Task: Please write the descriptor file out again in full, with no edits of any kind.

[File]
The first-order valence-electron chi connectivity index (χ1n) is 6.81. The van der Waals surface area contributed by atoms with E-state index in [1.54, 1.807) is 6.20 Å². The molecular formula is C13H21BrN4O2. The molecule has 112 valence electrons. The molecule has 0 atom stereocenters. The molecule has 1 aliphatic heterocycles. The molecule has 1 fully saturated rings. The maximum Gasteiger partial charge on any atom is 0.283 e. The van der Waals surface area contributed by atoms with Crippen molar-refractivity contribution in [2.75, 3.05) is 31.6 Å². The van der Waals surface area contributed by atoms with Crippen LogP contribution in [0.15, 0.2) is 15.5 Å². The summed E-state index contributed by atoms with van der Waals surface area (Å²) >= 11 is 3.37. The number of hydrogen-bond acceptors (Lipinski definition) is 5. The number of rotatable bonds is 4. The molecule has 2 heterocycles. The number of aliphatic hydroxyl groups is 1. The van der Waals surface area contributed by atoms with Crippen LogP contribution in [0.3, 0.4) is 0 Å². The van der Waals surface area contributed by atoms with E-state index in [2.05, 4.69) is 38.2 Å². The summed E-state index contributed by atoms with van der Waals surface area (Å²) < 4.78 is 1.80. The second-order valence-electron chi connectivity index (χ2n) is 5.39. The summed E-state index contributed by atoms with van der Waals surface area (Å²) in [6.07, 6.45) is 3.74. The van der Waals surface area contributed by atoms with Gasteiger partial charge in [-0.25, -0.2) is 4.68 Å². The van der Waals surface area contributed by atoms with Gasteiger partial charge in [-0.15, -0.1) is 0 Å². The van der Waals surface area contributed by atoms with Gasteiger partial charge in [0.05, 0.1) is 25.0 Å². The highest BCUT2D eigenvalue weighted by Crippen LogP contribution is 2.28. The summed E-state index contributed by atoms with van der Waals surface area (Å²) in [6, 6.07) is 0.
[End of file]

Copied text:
The first-order valence-electron chi connectivity index (χ1n) is 6.81. The van der Waals surface area contributed by atoms with E-state index in [1.54, 1.807) is 6.20 Å². The molecular formula is C13H21BrN4O2. The molecule has 112 valence electrons. The molecule has 0 atom stereocenters. The molecule has 1 aliphatic heterocycles. The molecule has 1 fully saturated rings. The maximum Gasteiger partial charge on any atom is 0.283 e. The van der Waals surface area contributed by atoms with Crippen molar-refractivity contribution in [2.75, 3.05) is 31.6 Å². The van der Waals surface area contributed by atoms with Crippen LogP contribution in [0.15, 0.2) is 15.5 Å². The summed E-state index contributed by atoms with van der Waals surface area (Å²) >= 11 is 3.37. The number of hydrogen-bond acceptors (Lipinski definition) is 5. The number of rotatable bonds is 4. The molecule has 2 heterocycles. The number of aliphatic hydroxyl groups is 1. The van der Waals surface area contributed by atoms with Crippen LogP contribution in [0.3, 0.4) is 0 Å². The van der Waals surface area contributed by atoms with E-state index in [2.05, 4.69) is 38.2 Å². The summed E-state index contributed by atoms with van der Waals surface area (Å²) < 4.78 is 1.80. The second-order valence-electron chi connectivity index (χ2n) is 5.39. The summed E-state index contributed by atoms with van der Waals surface area (Å²) in [6.07, 6.45) is 3.74. The van der Waals surface area contributed by atoms with Gasteiger partial charge in [-0.25, -0.2) is 4.68 Å². The van der Waals surface area contributed by atoms with Gasteiger partial charge in [-0.15, -0.1) is 0 Å². The van der Waals surface area contributed by atoms with Gasteiger partial charge in [0.05, 0.1) is 25.0 Å². The highest BCUT2D eigenvalue weighted by Crippen LogP contribution is 2.28. The summed E-state index contributed by atoms with van der Waals surface area (Å²) in [6, 6.07) is 0.